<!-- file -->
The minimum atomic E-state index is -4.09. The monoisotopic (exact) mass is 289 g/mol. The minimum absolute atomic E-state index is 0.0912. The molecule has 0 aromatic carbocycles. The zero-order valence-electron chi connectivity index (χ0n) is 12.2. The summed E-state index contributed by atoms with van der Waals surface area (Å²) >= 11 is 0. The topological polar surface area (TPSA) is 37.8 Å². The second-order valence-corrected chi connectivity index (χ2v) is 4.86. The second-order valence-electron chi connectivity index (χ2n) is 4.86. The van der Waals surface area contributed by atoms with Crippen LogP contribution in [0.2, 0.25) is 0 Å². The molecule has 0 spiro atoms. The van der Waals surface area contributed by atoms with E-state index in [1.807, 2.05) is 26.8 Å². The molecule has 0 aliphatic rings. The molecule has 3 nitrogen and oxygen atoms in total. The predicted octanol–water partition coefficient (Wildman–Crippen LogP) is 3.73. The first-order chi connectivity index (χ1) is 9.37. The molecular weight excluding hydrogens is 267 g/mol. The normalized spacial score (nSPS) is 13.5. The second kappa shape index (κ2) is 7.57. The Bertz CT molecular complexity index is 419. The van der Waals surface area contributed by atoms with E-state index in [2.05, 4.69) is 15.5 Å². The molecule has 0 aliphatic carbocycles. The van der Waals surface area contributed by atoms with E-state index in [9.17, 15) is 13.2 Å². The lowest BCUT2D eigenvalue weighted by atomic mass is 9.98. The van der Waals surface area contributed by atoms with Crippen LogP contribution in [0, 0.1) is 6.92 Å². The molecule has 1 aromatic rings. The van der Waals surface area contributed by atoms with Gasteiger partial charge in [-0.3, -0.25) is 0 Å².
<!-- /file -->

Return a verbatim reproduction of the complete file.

The minimum atomic E-state index is -4.09. The monoisotopic (exact) mass is 289 g/mol. The minimum absolute atomic E-state index is 0.0912. The molecule has 0 aromatic carbocycles. The zero-order valence-electron chi connectivity index (χ0n) is 12.2. The summed E-state index contributed by atoms with van der Waals surface area (Å²) >= 11 is 0. The topological polar surface area (TPSA) is 37.8 Å². The second-order valence-corrected chi connectivity index (χ2v) is 4.86. The second-order valence-electron chi connectivity index (χ2n) is 4.86. The van der Waals surface area contributed by atoms with Crippen LogP contribution in [0.2, 0.25) is 0 Å². The molecule has 0 spiro atoms. The van der Waals surface area contributed by atoms with E-state index in [1.807, 2.05) is 26.8 Å². The molecule has 0 aliphatic rings. The molecule has 3 nitrogen and oxygen atoms in total. The predicted octanol–water partition coefficient (Wildman–Crippen LogP) is 3.73. The first-order chi connectivity index (χ1) is 9.37. The molecular weight excluding hydrogens is 267 g/mol. The normalized spacial score (nSPS) is 13.5. The second kappa shape index (κ2) is 7.57. The Bertz CT molecular complexity index is 419. The van der Waals surface area contributed by atoms with E-state index in [2.05, 4.69) is 15.5 Å². The molecule has 0 aliphatic carbocycles. The van der Waals surface area contributed by atoms with E-state index in [9.17, 15) is 13.2 Å². The lowest BCUT2D eigenvalue weighted by atomic mass is 9.98. The van der Waals surface area contributed by atoms with Crippen LogP contribution in [0, 0.1) is 6.92 Å². The molecule has 1 aromatic rings. The van der Waals surface area contributed by atoms with Gasteiger partial charge in [-0.3, -0.25) is 0 Å².